Dictionary.com

Learning to Read with Zoo AnimalsFew things are as empowering as a deep and robust vocabulary. As poet and lexicographer Wilfred Funk put it, “The more words you know, the more clearly and powerfully you will think… and the more ideas you will invite into your mind.” At Dictionary.com, we strive to deliver content and products that not only delight and prove useful for our users, but also broaden and deepen their relationships with language to feed and grow this innate appetite for knowledge.

With this in mind, we are excited to announce our first educational app for children, Learning to Read with Zoo Animals. The app is based on successful curricula endorsed by the U.S. Department of Education, and takes emerging readers on a fun-filled, interactive journey through the animal kingdom while boosting vocabulary and building the foundation for lifelong learning. In addition to beautiful illustrations, syllabifications, and real animal sounds, the app is packed with age-appropriate definitions and fun facts for more than 50 animals that will fascinate and delight preschool and kindergarten-aged children, and might teach their parents a thing or two, as well. For instance, did you know that though polar bears’ hair looks white, it’s actually made of clear hollow tubes that help them stay warm in the cold? Or how about that giraffes sleep for only four hours a night? Children can test their knowledge in a quiz mode at the end of each scene, and gain sticker rewards for correct answers.

As mobile technologies become increasingly ubiquitous in all of our lives, the debate about the merits of time spent with those technologies becomes more pertinent. It’s our belief that digital technologies–especially mobile ones–can facilitate and enrich learning in exciting and innovative ways, and we are thrilled to be creating brand-new educational experiences that kids will love, and parents and teachers will feel great about. Learning to Read with Zoo Animals is the first in a series of educational apps for kids from Dictionary.com. Learn more in the video below and let us know what you think!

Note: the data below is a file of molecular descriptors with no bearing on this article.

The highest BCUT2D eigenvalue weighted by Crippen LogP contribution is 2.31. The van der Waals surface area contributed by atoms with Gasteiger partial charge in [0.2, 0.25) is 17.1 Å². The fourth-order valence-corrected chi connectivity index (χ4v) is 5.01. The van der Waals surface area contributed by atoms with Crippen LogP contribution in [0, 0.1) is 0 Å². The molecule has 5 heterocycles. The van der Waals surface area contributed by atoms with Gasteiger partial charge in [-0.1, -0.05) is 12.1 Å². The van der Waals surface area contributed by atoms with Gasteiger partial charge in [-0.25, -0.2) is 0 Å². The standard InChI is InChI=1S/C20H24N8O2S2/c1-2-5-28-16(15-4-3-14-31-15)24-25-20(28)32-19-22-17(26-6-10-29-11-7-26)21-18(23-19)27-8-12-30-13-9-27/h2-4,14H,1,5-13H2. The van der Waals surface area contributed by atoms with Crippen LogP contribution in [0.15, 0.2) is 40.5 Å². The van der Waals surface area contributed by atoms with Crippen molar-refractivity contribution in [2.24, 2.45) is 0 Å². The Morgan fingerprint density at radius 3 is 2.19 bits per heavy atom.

View the app in the iTunes App Store.

20 Comments

  1. Kyna Mavies -  April 29, 2014 - 2:17 am

    Hi! Thank you for your article, my kids love animals and I’ve been looking for information like these. I found a great video on the topic of Animal ABCS by Animal Atlas.

    The link is https://www.youtube.com/watch?v=5eALcQDnupM !

    Thanks again

    Reply
  2. [...] As mobile technologies become increasingly ubiquitous in all of our lives, the debate about the merits of time spent with those technologies becomes more pertinent. It’s our belief that digital technologies–especially mobile ones–can facilitate and enrich learning in exciting and innovative ways, and we are thrilled to be creating brand-new educational experiences that kids will love, and parents and teachers will feel great about. Learning to Read with Zoo Animals is the first in a series of educational apps for kids from Dictionary.com. Learn more in the video below and let us know what you think!  [...]

    Reply
  3. Satkomuni -  August 21, 2013 - 1:59 pm

    Thank you, Todd, for an extremely helpful comment! I had wondered about whether this was a good idea.

    Reply
  4. Tommy -  August 21, 2013 - 1:30 pm

    bobby said “The naming of this app is short-sited” Perhaps he needs some basic education in spelling too. ;-)

    Reply
  5. MGSYR -  August 21, 2013 - 10:53 am

    @bobby: Lighten up!

    Reply
  6. Heather -  August 21, 2013 - 3:38 am

    Wish it was on Android

    Reply
  7. Jane -  August 20, 2013 - 4:48 pm

    Great idea since kids are like sponges, learning effortlessly in the early years as they learn to read with little effort, without doubting their abilities, as happens to 6 year olds all the time in government schools where classrooms launch them into comparing themselves to some preordained norm. It is only in our government schools that kids are guided to move at a pre-determined slow pace, so everyone matches by fourth grade. Private schools and home schools don’t have kids plateau. For instance, thousands have learned to read in Montessori schools by age 4 since the 1970s and have gone on to continue that independent development. My own children continued with honors in college and many of our advances have come from others who learned to read early in Montessori and continued to be independent thinkers: those starting Amazon, Google, wikipedia, Sims, Peter Drucker, (Diary of) Anne Frank, Prince William and Harry, Jackie Kennedy, and thousands more. Just think of what reading early does for kids and how much more they can learn and understand, so it leads to overall higher levels of learning.